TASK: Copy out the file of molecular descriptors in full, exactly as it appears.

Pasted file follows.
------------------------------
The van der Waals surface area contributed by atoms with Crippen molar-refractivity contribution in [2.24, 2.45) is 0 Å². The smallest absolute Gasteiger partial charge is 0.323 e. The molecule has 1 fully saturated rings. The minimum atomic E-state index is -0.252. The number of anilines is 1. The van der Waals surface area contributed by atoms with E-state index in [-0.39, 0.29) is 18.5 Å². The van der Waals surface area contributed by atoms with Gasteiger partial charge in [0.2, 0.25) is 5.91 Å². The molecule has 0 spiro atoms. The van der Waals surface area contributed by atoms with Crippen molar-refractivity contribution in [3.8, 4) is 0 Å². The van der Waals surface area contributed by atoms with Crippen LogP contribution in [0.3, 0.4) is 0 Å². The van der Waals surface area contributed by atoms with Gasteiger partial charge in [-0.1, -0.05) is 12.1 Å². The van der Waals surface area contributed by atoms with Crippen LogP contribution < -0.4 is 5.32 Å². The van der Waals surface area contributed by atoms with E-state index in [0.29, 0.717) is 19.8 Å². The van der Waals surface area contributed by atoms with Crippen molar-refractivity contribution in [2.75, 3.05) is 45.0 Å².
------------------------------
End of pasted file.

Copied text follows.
The van der Waals surface area contributed by atoms with Crippen molar-refractivity contribution in [2.24, 2.45) is 0 Å². The smallest absolute Gasteiger partial charge is 0.323 e. The molecule has 1 fully saturated rings. The minimum atomic E-state index is -0.252. The number of anilines is 1. The van der Waals surface area contributed by atoms with E-state index in [-0.39, 0.29) is 18.5 Å². The van der Waals surface area contributed by atoms with Gasteiger partial charge in [0.2, 0.25) is 5.91 Å². The molecule has 0 spiro atoms. The van der Waals surface area contributed by atoms with Crippen molar-refractivity contribution in [3.8, 4) is 0 Å². The van der Waals surface area contributed by atoms with Crippen LogP contribution in [0.3, 0.4) is 0 Å². The van der Waals surface area contributed by atoms with Gasteiger partial charge in [-0.1, -0.05) is 12.1 Å². The van der Waals surface area contributed by atoms with Crippen LogP contribution < -0.4 is 5.32 Å². The van der Waals surface area contributed by atoms with E-state index in [0.29, 0.717) is 19.8 Å². The van der Waals surface area contributed by atoms with Crippen molar-refractivity contribution in [2.75, 3.05) is 45.0 Å².